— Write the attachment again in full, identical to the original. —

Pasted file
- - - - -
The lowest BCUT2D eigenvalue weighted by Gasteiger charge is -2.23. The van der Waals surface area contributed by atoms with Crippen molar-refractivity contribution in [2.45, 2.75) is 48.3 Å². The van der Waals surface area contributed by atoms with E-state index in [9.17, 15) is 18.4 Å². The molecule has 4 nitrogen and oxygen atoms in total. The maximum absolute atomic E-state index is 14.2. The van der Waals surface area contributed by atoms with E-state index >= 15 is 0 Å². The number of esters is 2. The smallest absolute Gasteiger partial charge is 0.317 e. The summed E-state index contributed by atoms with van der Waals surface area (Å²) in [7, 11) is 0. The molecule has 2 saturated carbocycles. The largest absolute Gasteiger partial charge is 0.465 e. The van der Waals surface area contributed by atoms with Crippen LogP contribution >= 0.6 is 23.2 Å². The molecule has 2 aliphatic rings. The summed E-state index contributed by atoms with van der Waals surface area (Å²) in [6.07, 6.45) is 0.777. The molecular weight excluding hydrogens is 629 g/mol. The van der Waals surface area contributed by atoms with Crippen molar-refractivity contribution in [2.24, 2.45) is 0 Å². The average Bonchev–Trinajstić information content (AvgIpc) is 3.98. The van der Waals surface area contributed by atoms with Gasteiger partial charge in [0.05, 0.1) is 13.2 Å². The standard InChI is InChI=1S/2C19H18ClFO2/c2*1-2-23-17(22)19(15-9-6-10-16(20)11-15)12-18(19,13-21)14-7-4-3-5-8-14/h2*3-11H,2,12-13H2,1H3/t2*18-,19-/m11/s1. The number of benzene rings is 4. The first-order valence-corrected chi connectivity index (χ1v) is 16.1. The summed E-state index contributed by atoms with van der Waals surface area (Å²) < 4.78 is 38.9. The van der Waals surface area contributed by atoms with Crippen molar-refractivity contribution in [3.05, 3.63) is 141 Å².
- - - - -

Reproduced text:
The lowest BCUT2D eigenvalue weighted by Gasteiger charge is -2.23. The van der Waals surface area contributed by atoms with Crippen molar-refractivity contribution in [2.45, 2.75) is 48.3 Å². The van der Waals surface area contributed by atoms with E-state index in [9.17, 15) is 18.4 Å². The molecule has 4 nitrogen and oxygen atoms in total. The maximum absolute atomic E-state index is 14.2. The van der Waals surface area contributed by atoms with E-state index >= 15 is 0 Å². The number of esters is 2. The smallest absolute Gasteiger partial charge is 0.317 e. The summed E-state index contributed by atoms with van der Waals surface area (Å²) in [7, 11) is 0. The molecule has 2 saturated carbocycles. The largest absolute Gasteiger partial charge is 0.465 e. The van der Waals surface area contributed by atoms with Crippen LogP contribution >= 0.6 is 23.2 Å². The molecule has 2 aliphatic rings. The summed E-state index contributed by atoms with van der Waals surface area (Å²) in [6.07, 6.45) is 0.777. The molecular weight excluding hydrogens is 629 g/mol. The van der Waals surface area contributed by atoms with Crippen molar-refractivity contribution in [2.24, 2.45) is 0 Å². The average Bonchev–Trinajstić information content (AvgIpc) is 3.98. The van der Waals surface area contributed by atoms with Gasteiger partial charge in [0.05, 0.1) is 13.2 Å². The standard InChI is InChI=1S/2C19H18ClFO2/c2*1-2-23-17(22)19(15-9-6-10-16(20)11-15)12-18(19,13-21)14-7-4-3-5-8-14/h2*3-11H,2,12-13H2,1H3/t2*18-,19-/m11/s1. The number of benzene rings is 4. The first-order valence-corrected chi connectivity index (χ1v) is 16.1. The summed E-state index contributed by atoms with van der Waals surface area (Å²) < 4.78 is 38.9. The van der Waals surface area contributed by atoms with Crippen molar-refractivity contribution in [3.05, 3.63) is 141 Å².